Kernel Creation

This chapter requires a minimum understanding of MicroEJ Module Manager and Module Natures.

Create a new Project

First create a new Kernel Application.

A new project is generated into the workspace:


Configure a VEE Port

Before building the Kernel, you need to build a VEE Port with Multi-Sandbox capability. To enable the Multi-Sandbox capability in your VEE Port configuration, follow the instructions from the Multi-Sandbox section.

Once the VEE Port is built, configure the target VEE Port in your Kernel project. See Platform Selection.

Build the Executable and Virtual Device

In the Package Explorer, right-click on the project and select Build Module. The build of the Executable and Virtual Device may take several minutes. Once the build has succeeded, the folder myfirmware > target~ > artifacts contains the firmware output artifacts (see Input and Output Artifacts) :

  • mymodule.out: The Executable to be programmed on device.
  • mymodule.kpk: The Kernel package to be imported in a MicroEJ Forge instance.
  • mymodule.vde: The Virtual Device to be imported in the SDK.
  • This file contains all files produced by the build phase (intermediate, debug and report files).

Expose APIs

A Kernel must define the set of classes, methods and static fields all applications are allowed to use.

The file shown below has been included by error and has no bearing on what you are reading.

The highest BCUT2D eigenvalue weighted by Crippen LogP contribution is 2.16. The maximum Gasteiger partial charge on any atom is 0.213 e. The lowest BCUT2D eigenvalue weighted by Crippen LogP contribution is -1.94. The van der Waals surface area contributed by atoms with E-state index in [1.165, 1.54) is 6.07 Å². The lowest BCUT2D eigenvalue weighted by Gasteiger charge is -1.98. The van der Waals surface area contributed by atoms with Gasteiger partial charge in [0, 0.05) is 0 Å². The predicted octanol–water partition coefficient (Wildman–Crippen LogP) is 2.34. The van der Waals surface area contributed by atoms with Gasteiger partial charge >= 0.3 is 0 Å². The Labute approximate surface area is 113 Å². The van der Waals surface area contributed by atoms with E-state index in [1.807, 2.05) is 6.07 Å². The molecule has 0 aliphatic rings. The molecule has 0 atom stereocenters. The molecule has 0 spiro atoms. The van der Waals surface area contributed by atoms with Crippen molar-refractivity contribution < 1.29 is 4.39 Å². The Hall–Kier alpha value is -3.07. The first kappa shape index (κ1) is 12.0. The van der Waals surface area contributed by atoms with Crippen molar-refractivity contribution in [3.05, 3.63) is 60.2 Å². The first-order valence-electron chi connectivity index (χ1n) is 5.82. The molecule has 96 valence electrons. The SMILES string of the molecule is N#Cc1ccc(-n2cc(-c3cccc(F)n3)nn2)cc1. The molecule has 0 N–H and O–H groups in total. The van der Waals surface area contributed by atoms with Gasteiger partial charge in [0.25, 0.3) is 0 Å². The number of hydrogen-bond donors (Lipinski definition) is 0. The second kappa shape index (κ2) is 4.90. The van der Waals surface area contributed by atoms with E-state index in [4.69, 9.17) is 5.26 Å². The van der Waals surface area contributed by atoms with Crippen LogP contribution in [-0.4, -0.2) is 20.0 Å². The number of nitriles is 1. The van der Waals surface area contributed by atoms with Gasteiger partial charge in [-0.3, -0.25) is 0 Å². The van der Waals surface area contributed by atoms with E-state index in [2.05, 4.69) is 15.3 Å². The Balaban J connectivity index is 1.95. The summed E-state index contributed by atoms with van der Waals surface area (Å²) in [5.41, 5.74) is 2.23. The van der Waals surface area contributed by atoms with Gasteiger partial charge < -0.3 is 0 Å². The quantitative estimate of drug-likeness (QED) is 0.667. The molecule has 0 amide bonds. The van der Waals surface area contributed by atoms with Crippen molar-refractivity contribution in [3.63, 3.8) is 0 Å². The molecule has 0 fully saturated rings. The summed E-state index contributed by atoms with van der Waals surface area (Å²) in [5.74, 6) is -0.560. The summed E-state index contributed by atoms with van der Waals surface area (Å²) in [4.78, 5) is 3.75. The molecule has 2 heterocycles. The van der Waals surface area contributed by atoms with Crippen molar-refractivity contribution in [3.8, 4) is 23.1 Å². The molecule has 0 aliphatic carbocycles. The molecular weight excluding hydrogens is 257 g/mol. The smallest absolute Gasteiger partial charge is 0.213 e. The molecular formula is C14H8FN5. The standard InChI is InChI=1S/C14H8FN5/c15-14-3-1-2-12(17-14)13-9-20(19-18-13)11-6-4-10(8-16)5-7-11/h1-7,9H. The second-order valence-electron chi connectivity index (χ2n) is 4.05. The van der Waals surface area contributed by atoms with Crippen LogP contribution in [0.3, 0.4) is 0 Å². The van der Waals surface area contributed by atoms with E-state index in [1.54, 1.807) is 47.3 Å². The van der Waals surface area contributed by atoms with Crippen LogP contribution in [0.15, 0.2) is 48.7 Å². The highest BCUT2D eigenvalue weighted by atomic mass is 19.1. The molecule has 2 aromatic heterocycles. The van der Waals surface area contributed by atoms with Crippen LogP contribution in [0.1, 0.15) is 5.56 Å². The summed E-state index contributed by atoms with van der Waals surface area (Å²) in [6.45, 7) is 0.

According to the Kernel and Features specification, no API is open by default to Sandboxed Applications.

This can be done either by declaring Kernel APIs or by definining a Runtime Environment.

The main difference is from the Application development point of view. In the first case, the Application project still declares standard module dependencies. This is the good starting point for quickly building a Kernel with Applications based on the MicroEJ modules as-is. In the second case, the Application project declares the runtime environment dependency. This is the preferred way in case you intend to build and maintain a dedicated Applications ecosystem.

A Kernel API or a Runtime Environment module is added as a dependency with the configuration kernelapi->default.

<dependency org="com.microej.kernelapi" name="edc" rev="1.0.6" conf="kernelapi->default"/>

Implement a Security Policy

The Kernel can restrict sensitive or possibly unsafe operations performed by Sandboxed Applications, thus defining a security policy. Implementing a security policy is achieved by enabling support for Security Management system-wide and by registering to the Kernel a custom SecurityManager that will handle the Permission checks.


An API controlled by the Security Manager must be guarded by a Permission check. The usual API documentation convention is to declare to throw a SecurityException with details about the requested Permission.

Enable the Security Management

For the sake of ROM footprint optimization, calls to Permission checks are disabled by default. In order to activate this feature the Option(checkbox): Enable SecurityManager checks option must be set.

Implement your Security Policy

This can be achieved by subclassing the base SecurityManager class, overriding its SecurityManager.checkPermission(Permission) method, and registering an instance of this class to the Kernel by a call to System.setSecurityManager(SecurityManager).

// create a new Security Manager